Oswalt Said He Feels OK
Roy Oswalt got hit behind the right ear by a line drive yesterday in Port Charlotte. He spoke to reporters this morning at Bright House Field. He seemed to be in good spirits. The right side of his neck is swollen, but other than that looked fine.
Here is some of what he said:
Q: How do you feel? How did you sleep last night?
A: I actually slept pretty well. I’m a little bit stiff this morning, but overall I’m OK.
Q: Did you have any time to react?
A: Yeah. He didn’t hit it the best he could hit it. I saw it a little bit out in front of me. I thought it was going to go above me, and that’s why I tried to duck. But it had a little bit of top spin or something on it. The ball kind of tracked me.
Q: The neck looks swollen. It’s just stiff? It’s not painful or anything?
A: Just stiff.
Q: No headaches?
A: No. Last night a little bit, but not too bad.
Q: Are you going to have concussion tests?
A: I don’t know. We did a CT scan yesterday and it looked good.
Q: Have you ever had anything like that happen?
A: I’ve been hit a bunch, but not in the head. That’s the first time it got close.
Q: Do you feel lucky?
A: Yeah. As long as I don’t get hit in the face. I actually had a good friend that got hit in the neck — Mike Coolbaugh, who used to play with us in the Astros. (Coolabugh died in 2007 when a line drive struck him in the neck while he stood in the first base coach’s box.) When I first got hit you kind of ask yourself, did you just really get hit right there? I remember I was laying on the ground thinking, “Did I just get hit in the head?” It kind of surprises you more than anything. Then you don’t really know what to do. You don’t know if you need to get up real quick or whatever, so I just stayed down and asked (athletic trainer Mark Andersen), “Can I get up?” He just made me stay down for a while longer.
Q: You wanted to stay in the game, right?
A: When I got up I felt like I probably could pitch.
Q: How well did you know Mike?
A: We used to play cards all the time in Spring Training. I knew him pretty well.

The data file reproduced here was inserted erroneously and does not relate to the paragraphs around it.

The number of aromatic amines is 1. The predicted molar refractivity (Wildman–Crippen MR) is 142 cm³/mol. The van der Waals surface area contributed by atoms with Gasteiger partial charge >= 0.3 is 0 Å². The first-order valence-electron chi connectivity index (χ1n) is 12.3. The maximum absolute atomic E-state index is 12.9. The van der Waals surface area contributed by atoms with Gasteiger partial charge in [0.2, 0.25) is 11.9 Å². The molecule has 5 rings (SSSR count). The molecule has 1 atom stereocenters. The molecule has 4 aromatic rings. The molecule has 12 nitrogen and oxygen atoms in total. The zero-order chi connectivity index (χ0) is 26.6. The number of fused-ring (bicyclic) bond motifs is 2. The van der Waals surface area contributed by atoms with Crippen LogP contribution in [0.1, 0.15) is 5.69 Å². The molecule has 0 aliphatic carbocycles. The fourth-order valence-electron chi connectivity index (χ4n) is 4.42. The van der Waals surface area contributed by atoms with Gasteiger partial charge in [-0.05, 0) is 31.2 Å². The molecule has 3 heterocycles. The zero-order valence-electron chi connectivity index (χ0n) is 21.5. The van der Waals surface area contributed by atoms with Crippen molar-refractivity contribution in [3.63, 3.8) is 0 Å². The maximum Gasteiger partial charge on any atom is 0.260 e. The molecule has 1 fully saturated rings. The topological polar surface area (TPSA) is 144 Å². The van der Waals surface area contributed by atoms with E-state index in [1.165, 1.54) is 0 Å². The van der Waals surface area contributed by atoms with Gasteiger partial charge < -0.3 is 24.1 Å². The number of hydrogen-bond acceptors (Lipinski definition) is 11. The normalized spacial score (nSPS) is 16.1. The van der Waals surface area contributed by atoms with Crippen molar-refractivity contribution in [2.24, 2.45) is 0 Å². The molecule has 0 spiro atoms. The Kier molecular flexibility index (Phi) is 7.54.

Q: Did you attend any of his services or anything?
A: We did some stuff for his wife. We knew it was going to be pretty hard coming through that. The Astros did a real big thing for him.
Q: From a practical standpoint, you only threw 57 pitches. How does that affect you?
A: I’ll be fresh.
Q: Are you going to pitch next Monday?
A: Yeah, whenever. I should be fine. I’ll probably take today off and try to throw some tomorrow and see how it feels.
Q: Was your phone blowing up?
A: I got a few texts. I got a lot of texts from people I haven’t heard from in a long time.
Q: Was your wife nervous?
A: She didn’t know anything about it. She was doing school stuff with the kids.
Q: Have you thought about what could have happened?
A: You don’t really think about it. A lot of ifs and couldas. You don’t really think about it in a way.
Q: TV showed you looked pretty coherent just after it happened. The first thing you did was adjust your cap.
A: I’ve been in a few fights in my life and have been hit pretty hard, but that one stunned me for a little bit when it first hit me. Before I went down I thought, “Get the ball.” But I thought it might have deflected enough where an infielder could have gotten it. Then it went back toward Brian (Schneider). But in a game I probably would have gotten up and got the ball.
Q: It looked like you smirked when you got up?
A: I asked (Rich Dubee), “How many pitches do I got?” He said, “You’ve got enough for today?” I thought I could throw more and get my pitch count up.
Q: Any problems hearing or anything?
A: Not just the swellinng. The turning is the biggest thing.
Q: How did Schneider do driving your truck?
A: He did well.
Q: You trusted him?
Q: Did you blame it on him?
A: No, but I told Charlie (Manuel), “I’m not supposed to be making road trips. This is what happens when I make road trips.”
Q: Up until that moment you were throwing well?
A: It’s probably the best I felt this spring.